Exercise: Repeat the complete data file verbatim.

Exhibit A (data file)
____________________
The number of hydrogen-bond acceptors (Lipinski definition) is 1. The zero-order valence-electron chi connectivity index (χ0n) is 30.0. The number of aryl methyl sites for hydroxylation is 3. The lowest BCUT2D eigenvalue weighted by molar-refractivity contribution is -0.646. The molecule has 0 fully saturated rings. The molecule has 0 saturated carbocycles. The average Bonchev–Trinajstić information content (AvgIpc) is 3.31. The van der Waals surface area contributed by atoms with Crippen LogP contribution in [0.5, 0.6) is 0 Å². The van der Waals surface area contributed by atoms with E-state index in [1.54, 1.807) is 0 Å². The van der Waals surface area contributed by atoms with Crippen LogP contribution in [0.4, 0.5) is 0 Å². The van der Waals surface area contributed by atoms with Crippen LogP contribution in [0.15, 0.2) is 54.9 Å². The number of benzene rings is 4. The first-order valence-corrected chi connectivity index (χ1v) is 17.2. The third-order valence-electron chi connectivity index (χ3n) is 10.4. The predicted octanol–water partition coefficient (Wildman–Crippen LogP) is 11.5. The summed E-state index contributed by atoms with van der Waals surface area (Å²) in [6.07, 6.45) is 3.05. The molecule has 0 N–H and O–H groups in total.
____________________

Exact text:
The number of hydrogen-bond acceptors (Lipinski definition) is 1. The zero-order valence-electron chi connectivity index (χ0n) is 30.0. The number of aryl methyl sites for hydroxylation is 3. The lowest BCUT2D eigenvalue weighted by molar-refractivity contribution is -0.646. The molecule has 0 fully saturated rings. The molecule has 0 saturated carbocycles. The average Bonchev–Trinajstić information content (AvgIpc) is 3.31. The van der Waals surface area contributed by atoms with Crippen LogP contribution in [0.5, 0.6) is 0 Å². The van der Waals surface area contributed by atoms with E-state index in [1.54, 1.807) is 0 Å². The van der Waals surface area contributed by atoms with Crippen LogP contribution in [0.4, 0.5) is 0 Å². The van der Waals surface area contributed by atoms with Crippen LogP contribution in [0.15, 0.2) is 54.9 Å². The number of benzene rings is 4. The first-order valence-corrected chi connectivity index (χ1v) is 17.2. The third-order valence-electron chi connectivity index (χ3n) is 10.4. The predicted octanol–water partition coefficient (Wildman–Crippen LogP) is 11.5. The summed E-state index contributed by atoms with van der Waals surface area (Å²) in [6.07, 6.45) is 3.05. The molecule has 0 N–H and O–H groups in total.